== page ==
Getting a Bengal kitten is a lot of fun, but it also raises a lot of questions for new owners, including: do Bengal kittens change color?
Bengal kittens go through a lot of changes when they are young as they are growing and developing, so it should be no surprise that yes, Bengal kittens do change color.
In this post we will cover the following:
Here, you can see a Bengal kitten meeting an older Bengal cat. It’s not only cute to see these two interact, but it’s also a good way to see the difference in color between them even though they have the same coloring:
Because much of what makes up a Bengal cat comes from their wild ancestors, the Asian Leopard Cat, we have to look to these for clues about why Bengal kittens change color. When kittens first start to venture away from their mother, they are extremely vulnerable to predators. As a result, when kittens are young, they have what’s known as a camouflage coat.
A kitten’s camouflage coat is not as well-contrasted as adult Bengal cats because it is meant to help them blend in well with their surroundings. Part of what makes Bengal kittens not as contrasted as older cats is that they have long “guard hairs” that stick out beyond their regular fur. This is what makes kittens look fuzzy in addition to taking away from their contrast.
As a Bengal kitten matures, it will lose its guard hairs and often begin to get darker, especially in its background color. In some cases, a kitten that has a tan or light brown background will develop an orange background as it matures. Since every Bengal kitten looks different, it can be hard to know for sure what color they will be as an adult.
Typically, the best way to have a good idea of what a Bengal kitten is going to look like as an adult is to look at their parents and even further back when possible. A good Bengal cat breeder will be able to provide you with information and pictures of a Bengal kitten’s ancestry for several generations. This will help you get an idea of what to expect as your Bengal kitten gets older.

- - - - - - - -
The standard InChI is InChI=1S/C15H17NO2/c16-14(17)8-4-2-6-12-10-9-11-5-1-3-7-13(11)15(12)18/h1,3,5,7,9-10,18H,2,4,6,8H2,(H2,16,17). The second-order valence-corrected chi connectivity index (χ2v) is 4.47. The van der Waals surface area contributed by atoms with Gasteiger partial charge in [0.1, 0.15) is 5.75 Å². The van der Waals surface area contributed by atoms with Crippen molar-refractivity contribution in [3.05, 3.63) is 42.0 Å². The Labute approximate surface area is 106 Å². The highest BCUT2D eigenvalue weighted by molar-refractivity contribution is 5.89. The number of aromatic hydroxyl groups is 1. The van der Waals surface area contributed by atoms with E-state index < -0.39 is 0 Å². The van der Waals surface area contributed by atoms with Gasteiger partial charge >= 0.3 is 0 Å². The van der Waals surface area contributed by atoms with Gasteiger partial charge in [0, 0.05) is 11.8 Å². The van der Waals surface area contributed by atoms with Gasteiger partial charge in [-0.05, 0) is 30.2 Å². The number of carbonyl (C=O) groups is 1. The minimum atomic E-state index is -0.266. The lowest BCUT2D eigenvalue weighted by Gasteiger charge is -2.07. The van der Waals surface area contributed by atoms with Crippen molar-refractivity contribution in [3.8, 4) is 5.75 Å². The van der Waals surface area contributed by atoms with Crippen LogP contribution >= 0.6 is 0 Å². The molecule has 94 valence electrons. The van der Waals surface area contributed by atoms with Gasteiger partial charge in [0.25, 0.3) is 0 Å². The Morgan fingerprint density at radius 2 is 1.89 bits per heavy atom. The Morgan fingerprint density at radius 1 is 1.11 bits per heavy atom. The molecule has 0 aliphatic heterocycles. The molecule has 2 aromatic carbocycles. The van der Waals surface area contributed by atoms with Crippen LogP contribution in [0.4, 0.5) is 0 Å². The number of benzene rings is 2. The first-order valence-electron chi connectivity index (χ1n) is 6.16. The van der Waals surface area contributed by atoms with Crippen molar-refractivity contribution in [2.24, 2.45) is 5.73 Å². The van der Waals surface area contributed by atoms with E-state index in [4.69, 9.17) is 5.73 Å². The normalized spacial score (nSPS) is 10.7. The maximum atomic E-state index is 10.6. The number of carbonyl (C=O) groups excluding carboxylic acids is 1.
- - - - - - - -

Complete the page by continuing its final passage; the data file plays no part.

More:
Knowing the history of a Bengal kitten is especially important if you are getting one with the intention of showing or breeding it. This is because there is no way to know for sure what a kitten will look like since they will go through a color change as they get older. If you are simply looking for a great pet, then coloring will not matter as much to you as personality and temperament, though it can still be fun to know what your kitten may look like as they get older.
The first change in color that Bengal kittens go through is around 12 weeks. Before 12 weeks of age, they have their camouflage coat with which they are able to blend in with their surroundings. After that, they will begin to get their adult coloring. This process happens over a period of months, but they usually have their adult coloring by the time they are 8 months old.
Other color changes that Bengal cats may go through during their life include lightening or becoming duller as they get older. This is completely normal and is a part of the natural aging process. Much like humans start to get grey and white hairs as they get older, Bengal cats will do the same which leads to their coat getting lighter and duller.
Bengal cats may also change color seasonally. In warmer temperatures, Bengal cats tend to get lighter in color. This can lead to such a loss of color contrast in silver Bengal cats that those who show them refrain from doing so during the summer. In the winter, Bengal cats will have a darker coat, which can make those with darker backgrounds lose contrast in their coats.
Another change that Bengal kittens go through is in the color of their eyes. This change happens as a kitten’s eyesight develops and is usually completed around 3 to 4 months of age. When most kittens are born, they have dark blue eyes. These will start to change and eventually become a mixture of dark blue and the color they will have as adults before permanently becoming their adult color.
As you can see, Bengal kittens do change color as they mature, both in their coat and in their eyes. However, it doesn’t change their personality or the fact that Bengal cats make great pets.